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Review
, 1529 (1-3), 340-56

Biochemical and Genetic Aspects of 7-dehydrocholesterol Reductase and Smith-Lemli-Opitz Syndrome

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Review

Biochemical and Genetic Aspects of 7-dehydrocholesterol Reductase and Smith-Lemli-Opitz Syndrome

H R Waterham et al. Biochim Biophys Acta.

Abstract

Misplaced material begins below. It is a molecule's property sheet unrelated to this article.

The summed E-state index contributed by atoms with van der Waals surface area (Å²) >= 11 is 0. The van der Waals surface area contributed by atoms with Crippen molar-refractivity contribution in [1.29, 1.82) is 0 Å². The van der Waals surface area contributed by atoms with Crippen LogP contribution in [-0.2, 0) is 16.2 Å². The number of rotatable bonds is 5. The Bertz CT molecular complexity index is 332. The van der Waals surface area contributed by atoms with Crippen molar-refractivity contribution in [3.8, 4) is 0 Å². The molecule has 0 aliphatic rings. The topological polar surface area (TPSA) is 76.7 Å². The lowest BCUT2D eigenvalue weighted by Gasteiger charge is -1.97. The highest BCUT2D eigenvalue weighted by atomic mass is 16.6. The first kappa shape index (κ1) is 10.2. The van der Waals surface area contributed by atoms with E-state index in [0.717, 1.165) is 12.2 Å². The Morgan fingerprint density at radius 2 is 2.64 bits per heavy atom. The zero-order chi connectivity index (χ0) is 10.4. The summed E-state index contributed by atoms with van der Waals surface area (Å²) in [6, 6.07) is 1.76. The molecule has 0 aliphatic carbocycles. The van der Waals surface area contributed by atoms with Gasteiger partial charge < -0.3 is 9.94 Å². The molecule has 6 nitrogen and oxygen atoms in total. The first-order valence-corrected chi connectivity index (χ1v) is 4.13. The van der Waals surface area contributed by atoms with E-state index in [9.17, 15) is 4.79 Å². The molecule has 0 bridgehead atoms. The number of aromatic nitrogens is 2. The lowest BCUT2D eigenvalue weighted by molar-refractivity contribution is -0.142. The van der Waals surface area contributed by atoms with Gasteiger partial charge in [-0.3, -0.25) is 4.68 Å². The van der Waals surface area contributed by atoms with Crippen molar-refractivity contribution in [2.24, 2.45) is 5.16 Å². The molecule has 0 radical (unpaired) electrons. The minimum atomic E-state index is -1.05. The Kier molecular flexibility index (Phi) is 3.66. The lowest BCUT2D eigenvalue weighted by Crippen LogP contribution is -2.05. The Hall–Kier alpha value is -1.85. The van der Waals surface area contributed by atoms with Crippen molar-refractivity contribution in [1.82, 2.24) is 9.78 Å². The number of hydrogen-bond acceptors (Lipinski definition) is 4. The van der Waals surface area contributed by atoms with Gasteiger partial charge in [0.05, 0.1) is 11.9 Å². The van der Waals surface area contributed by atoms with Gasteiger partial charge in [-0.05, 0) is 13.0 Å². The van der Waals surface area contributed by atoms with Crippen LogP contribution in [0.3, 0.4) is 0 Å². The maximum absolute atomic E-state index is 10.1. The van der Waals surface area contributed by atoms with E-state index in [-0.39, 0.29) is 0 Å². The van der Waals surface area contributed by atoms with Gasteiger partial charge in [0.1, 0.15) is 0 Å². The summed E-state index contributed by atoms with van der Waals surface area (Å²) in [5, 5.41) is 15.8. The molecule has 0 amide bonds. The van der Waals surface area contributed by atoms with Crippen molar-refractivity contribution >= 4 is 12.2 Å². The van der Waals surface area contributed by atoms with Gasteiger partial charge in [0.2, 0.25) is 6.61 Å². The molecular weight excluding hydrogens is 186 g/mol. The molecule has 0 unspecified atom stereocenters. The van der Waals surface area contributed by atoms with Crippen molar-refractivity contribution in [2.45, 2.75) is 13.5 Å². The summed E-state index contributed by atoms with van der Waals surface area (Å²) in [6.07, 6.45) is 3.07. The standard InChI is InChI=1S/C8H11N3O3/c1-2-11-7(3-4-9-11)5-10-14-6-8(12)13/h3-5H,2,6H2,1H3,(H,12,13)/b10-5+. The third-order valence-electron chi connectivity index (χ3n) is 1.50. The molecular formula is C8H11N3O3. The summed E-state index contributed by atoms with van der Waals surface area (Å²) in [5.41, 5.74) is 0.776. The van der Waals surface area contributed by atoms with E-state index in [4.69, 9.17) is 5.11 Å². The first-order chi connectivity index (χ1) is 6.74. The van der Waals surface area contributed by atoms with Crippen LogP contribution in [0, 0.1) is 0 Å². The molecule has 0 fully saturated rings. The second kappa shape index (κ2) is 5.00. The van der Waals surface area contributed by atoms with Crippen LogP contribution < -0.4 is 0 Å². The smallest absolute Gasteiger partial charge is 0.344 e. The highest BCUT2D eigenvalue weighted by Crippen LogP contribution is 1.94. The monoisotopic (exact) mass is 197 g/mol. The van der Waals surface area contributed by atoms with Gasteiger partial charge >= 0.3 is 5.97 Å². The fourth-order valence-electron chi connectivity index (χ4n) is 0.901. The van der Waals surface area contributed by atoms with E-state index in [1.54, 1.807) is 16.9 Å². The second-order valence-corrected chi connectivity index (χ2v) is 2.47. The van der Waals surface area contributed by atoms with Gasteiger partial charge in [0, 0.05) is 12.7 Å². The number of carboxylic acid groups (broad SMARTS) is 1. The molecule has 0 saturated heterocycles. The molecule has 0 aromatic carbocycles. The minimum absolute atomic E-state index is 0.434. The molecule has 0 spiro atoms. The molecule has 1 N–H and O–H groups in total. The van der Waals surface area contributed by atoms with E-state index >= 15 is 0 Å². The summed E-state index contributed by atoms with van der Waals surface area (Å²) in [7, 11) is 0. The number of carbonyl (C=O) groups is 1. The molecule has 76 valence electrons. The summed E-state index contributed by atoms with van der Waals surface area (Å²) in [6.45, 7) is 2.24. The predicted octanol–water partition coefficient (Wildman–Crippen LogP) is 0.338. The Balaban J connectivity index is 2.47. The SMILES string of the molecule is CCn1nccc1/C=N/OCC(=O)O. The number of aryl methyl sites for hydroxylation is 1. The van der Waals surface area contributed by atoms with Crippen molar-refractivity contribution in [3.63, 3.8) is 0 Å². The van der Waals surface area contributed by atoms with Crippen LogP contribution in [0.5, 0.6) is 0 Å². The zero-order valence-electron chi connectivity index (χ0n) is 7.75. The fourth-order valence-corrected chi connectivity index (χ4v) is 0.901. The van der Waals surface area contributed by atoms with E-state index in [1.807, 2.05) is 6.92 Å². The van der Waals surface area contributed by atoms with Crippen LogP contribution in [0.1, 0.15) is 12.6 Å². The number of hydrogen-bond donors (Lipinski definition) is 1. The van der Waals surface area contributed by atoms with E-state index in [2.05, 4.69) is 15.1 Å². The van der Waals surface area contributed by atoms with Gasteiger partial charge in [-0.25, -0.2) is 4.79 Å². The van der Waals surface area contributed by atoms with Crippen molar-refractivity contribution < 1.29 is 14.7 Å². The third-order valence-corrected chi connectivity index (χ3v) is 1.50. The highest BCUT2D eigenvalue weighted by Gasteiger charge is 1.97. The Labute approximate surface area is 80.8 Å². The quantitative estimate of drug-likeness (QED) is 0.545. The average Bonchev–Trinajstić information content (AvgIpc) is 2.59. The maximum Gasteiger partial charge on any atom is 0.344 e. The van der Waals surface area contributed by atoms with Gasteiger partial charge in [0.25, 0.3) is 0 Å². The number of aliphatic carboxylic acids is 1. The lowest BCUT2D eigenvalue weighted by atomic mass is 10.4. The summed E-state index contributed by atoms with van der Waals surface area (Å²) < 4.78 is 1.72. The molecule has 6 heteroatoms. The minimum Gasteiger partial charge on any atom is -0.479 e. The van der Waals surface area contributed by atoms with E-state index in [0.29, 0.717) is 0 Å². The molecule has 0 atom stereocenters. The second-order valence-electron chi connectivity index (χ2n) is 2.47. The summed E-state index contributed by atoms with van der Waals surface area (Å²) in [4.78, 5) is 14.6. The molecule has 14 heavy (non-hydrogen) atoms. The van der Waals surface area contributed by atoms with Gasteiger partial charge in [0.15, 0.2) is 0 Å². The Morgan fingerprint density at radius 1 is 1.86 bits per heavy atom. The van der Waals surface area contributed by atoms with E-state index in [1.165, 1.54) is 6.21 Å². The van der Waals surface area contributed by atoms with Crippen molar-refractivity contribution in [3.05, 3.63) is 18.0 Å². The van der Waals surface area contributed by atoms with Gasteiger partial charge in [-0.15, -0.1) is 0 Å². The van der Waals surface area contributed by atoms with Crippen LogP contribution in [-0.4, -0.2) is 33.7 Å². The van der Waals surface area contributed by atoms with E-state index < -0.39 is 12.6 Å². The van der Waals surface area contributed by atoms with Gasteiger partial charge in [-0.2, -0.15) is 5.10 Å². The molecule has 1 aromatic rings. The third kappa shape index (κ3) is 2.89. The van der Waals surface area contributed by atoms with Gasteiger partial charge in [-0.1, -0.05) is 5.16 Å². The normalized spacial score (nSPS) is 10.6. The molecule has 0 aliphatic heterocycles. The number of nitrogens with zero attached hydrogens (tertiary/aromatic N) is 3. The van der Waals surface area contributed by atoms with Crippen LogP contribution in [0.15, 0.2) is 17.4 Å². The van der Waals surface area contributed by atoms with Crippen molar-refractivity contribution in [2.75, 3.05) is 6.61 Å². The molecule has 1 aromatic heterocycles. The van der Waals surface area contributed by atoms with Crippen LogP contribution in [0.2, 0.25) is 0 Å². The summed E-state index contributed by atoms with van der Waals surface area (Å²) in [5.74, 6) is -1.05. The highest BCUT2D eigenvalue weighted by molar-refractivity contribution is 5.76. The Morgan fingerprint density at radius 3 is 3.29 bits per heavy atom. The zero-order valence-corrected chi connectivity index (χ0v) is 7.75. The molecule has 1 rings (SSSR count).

In recent years, several inherited human disorders caused by defects in cholesterol biosynthesis have been identified. These are characterized by malformations, multiple congenital anomalies, mental and growth retardation and/or skeletal and skin abnormalities indicating a pivotal role of cholesterol in morphogenesis and embryonic development. The first recognized and most common of these developmental disorders is Smith-Lemli-Opitz syndrome, an autosomal recessive trait caused by mutations in the DHCR7 gene resulting in a deficiency of the encoded sterol Delta(7)-reductase, alternatively called 7-dehydrocholesterol reductase (EC 1.3.1.21). This enzyme catalyzes the final step in cholesterol biosynthesis, which is the reduction of the Delta(7) double bond of 7-dehydrocholesterol to produce cholesterol.

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